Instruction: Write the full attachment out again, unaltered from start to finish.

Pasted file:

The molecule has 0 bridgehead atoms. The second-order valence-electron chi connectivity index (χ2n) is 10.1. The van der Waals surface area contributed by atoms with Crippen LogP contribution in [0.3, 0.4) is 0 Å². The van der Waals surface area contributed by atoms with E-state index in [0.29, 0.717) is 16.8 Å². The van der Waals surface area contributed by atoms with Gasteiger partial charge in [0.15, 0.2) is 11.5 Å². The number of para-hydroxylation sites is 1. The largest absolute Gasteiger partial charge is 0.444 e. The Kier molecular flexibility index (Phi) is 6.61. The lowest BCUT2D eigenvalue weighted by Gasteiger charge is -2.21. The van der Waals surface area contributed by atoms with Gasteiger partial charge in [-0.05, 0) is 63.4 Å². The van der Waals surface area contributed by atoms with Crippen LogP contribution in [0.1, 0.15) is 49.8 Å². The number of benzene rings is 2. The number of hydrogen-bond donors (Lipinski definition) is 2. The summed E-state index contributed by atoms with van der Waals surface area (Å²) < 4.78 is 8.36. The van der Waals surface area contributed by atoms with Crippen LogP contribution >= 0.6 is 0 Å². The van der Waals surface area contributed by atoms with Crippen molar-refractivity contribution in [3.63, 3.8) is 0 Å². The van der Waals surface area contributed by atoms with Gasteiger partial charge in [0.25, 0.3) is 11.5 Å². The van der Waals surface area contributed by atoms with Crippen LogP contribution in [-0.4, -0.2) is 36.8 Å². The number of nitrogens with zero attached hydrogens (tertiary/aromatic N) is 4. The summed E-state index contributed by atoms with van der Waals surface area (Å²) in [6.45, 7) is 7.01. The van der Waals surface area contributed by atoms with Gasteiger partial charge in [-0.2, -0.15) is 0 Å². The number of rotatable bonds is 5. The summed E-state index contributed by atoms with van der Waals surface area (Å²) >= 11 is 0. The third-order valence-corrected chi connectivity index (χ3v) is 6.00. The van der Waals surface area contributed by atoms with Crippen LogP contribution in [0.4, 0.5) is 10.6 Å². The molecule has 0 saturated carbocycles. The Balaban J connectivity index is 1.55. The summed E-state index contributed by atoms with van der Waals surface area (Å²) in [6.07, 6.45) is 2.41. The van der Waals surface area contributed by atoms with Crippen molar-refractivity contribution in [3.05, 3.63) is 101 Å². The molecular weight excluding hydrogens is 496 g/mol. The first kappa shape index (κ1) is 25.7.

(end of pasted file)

The molecule has 0 bridgehead atoms. The second-order valence-electron chi connectivity index (χ2n) is 10.1. The van der Waals surface area contributed by atoms with Crippen LogP contribution in [0.3, 0.4) is 0 Å². The van der Waals surface area contributed by atoms with E-state index in [0.29, 0.717) is 16.8 Å². The van der Waals surface area contributed by atoms with Gasteiger partial charge in [0.15, 0.2) is 11.5 Å². The number of para-hydroxylation sites is 1. The largest absolute Gasteiger partial charge is 0.444 e. The Kier molecular flexibility index (Phi) is 6.61. The lowest BCUT2D eigenvalue weighted by Gasteiger charge is -2.21. The van der Waals surface area contributed by atoms with Gasteiger partial charge in [-0.05, 0) is 63.4 Å². The van der Waals surface area contributed by atoms with Crippen LogP contribution in [0.1, 0.15) is 49.8 Å². The number of benzene rings is 2. The number of hydrogen-bond donors (Lipinski definition) is 2. The summed E-state index contributed by atoms with van der Waals surface area (Å²) < 4.78 is 8.36. The van der Waals surface area contributed by atoms with Crippen LogP contribution >= 0.6 is 0 Å². The van der Waals surface area contributed by atoms with Crippen molar-refractivity contribution in [3.63, 3.8) is 0 Å². The van der Waals surface area contributed by atoms with Gasteiger partial charge in [0.25, 0.3) is 11.5 Å². The van der Waals surface area contributed by atoms with Crippen LogP contribution in [-0.4, -0.2) is 36.8 Å². The number of nitrogens with zero attached hydrogens (tertiary/aromatic N) is 4. The summed E-state index contributed by atoms with van der Waals surface area (Å²) in [6.45, 7) is 7.01. The van der Waals surface area contributed by atoms with Gasteiger partial charge in [-0.2, -0.15) is 0 Å². The number of rotatable bonds is 5. The summed E-state index contributed by atoms with van der Waals surface area (Å²) >= 11 is 0. The third-order valence-corrected chi connectivity index (χ3v) is 6.00. The van der Waals surface area contributed by atoms with Crippen LogP contribution in [0.4, 0.5) is 10.6 Å². The molecule has 0 saturated carbocycles. The Balaban J connectivity index is 1.55. The summed E-state index contributed by atoms with van der Waals surface area (Å²) in [6.07, 6.45) is 2.41. The van der Waals surface area contributed by atoms with Crippen molar-refractivity contribution in [3.05, 3.63) is 101 Å². The molecular weight excluding hydrogens is 496 g/mol. The first kappa shape index (κ1) is 25.7.